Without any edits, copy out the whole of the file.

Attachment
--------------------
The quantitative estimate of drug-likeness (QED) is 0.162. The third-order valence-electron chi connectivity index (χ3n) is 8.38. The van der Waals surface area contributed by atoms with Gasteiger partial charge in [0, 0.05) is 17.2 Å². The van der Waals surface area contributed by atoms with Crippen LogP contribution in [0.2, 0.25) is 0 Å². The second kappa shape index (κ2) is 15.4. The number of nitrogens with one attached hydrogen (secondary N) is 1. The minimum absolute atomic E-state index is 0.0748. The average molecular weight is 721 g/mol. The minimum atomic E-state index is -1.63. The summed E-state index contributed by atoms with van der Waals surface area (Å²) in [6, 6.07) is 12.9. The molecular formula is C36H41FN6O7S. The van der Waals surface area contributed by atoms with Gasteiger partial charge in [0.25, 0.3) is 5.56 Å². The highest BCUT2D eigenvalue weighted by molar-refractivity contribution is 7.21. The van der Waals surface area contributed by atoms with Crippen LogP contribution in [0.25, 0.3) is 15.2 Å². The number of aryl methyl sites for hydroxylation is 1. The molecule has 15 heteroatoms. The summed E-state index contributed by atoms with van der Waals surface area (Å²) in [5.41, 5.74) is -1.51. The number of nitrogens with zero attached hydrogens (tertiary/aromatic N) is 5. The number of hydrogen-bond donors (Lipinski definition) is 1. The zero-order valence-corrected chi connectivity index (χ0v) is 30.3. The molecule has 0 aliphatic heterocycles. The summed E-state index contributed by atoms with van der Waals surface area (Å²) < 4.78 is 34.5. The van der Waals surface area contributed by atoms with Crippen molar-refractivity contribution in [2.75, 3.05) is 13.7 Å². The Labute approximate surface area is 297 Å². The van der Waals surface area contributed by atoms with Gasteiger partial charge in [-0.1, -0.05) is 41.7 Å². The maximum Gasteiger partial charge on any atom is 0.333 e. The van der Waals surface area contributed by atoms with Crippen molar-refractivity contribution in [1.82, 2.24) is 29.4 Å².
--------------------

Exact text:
The quantitative estimate of drug-likeness (QED) is 0.162. The third-order valence-electron chi connectivity index (χ3n) is 8.38. The van der Waals surface area contributed by atoms with Gasteiger partial charge in [0, 0.05) is 17.2 Å². The van der Waals surface area contributed by atoms with Crippen LogP contribution in [0.2, 0.25) is 0 Å². The second kappa shape index (κ2) is 15.4. The number of nitrogens with one attached hydrogen (secondary N) is 1. The minimum absolute atomic E-state index is 0.0748. The average molecular weight is 721 g/mol. The minimum atomic E-state index is -1.63. The summed E-state index contributed by atoms with van der Waals surface area (Å²) in [6, 6.07) is 12.9. The molecular formula is C36H41FN6O7S. The van der Waals surface area contributed by atoms with Gasteiger partial charge in [0.25, 0.3) is 5.56 Å². The highest BCUT2D eigenvalue weighted by molar-refractivity contribution is 7.21. The van der Waals surface area contributed by atoms with Crippen LogP contribution in [0.25, 0.3) is 15.2 Å². The number of aryl methyl sites for hydroxylation is 1. The molecule has 15 heteroatoms. The summed E-state index contributed by atoms with van der Waals surface area (Å²) in [5.41, 5.74) is -1.51. The number of nitrogens with zero attached hydrogens (tertiary/aromatic N) is 5. The number of hydrogen-bond donors (Lipinski definition) is 1. The zero-order valence-corrected chi connectivity index (χ0v) is 30.3. The molecule has 0 aliphatic heterocycles. The summed E-state index contributed by atoms with van der Waals surface area (Å²) < 4.78 is 34.5. The van der Waals surface area contributed by atoms with Crippen molar-refractivity contribution in [2.75, 3.05) is 13.7 Å². The Labute approximate surface area is 297 Å². The van der Waals surface area contributed by atoms with Gasteiger partial charge in [-0.1, -0.05) is 41.7 Å². The maximum Gasteiger partial charge on any atom is 0.333 e. The van der Waals surface area contributed by atoms with Crippen molar-refractivity contribution in [1.82, 2.24) is 29.4 Å².